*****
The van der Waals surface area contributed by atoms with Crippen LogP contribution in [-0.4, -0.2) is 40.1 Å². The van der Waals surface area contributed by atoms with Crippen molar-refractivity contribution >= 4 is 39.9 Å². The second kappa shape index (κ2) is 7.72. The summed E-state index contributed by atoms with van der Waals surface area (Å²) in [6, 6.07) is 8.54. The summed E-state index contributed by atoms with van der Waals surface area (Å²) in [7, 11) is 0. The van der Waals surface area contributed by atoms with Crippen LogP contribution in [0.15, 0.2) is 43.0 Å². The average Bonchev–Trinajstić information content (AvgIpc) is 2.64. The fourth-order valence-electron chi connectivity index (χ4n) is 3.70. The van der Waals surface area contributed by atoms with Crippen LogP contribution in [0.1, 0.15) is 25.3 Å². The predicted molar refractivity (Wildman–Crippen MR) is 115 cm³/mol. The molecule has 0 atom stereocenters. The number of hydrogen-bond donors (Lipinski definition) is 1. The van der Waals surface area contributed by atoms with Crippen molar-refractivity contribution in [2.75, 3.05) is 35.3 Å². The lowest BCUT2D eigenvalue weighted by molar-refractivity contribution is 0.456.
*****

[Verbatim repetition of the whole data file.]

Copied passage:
The van der Waals surface area contributed by atoms with Crippen LogP contribution in [-0.4, -0.2) is 40.1 Å². The van der Waals surface area contributed by atoms with Crippen molar-refractivity contribution >= 4 is 39.9 Å². The second kappa shape index (κ2) is 7.72. The summed E-state index contributed by atoms with van der Waals surface area (Å²) in [6, 6.07) is 8.54. The summed E-state index contributed by atoms with van der Waals surface area (Å²) in [7, 11) is 0. The van der Waals surface area contributed by atoms with Crippen LogP contribution in [0.15, 0.2) is 43.0 Å². The average Bonchev–Trinajstić information content (AvgIpc) is 2.64. The fourth-order valence-electron chi connectivity index (χ4n) is 3.70. The van der Waals surface area contributed by atoms with Crippen LogP contribution in [0.1, 0.15) is 25.3 Å². The predicted molar refractivity (Wildman–Crippen MR) is 115 cm³/mol. The molecule has 0 atom stereocenters. The number of hydrogen-bond donors (Lipinski definition) is 1. The van der Waals surface area contributed by atoms with Crippen molar-refractivity contribution in [2.75, 3.05) is 35.3 Å². The lowest BCUT2D eigenvalue weighted by molar-refractivity contribution is 0.456.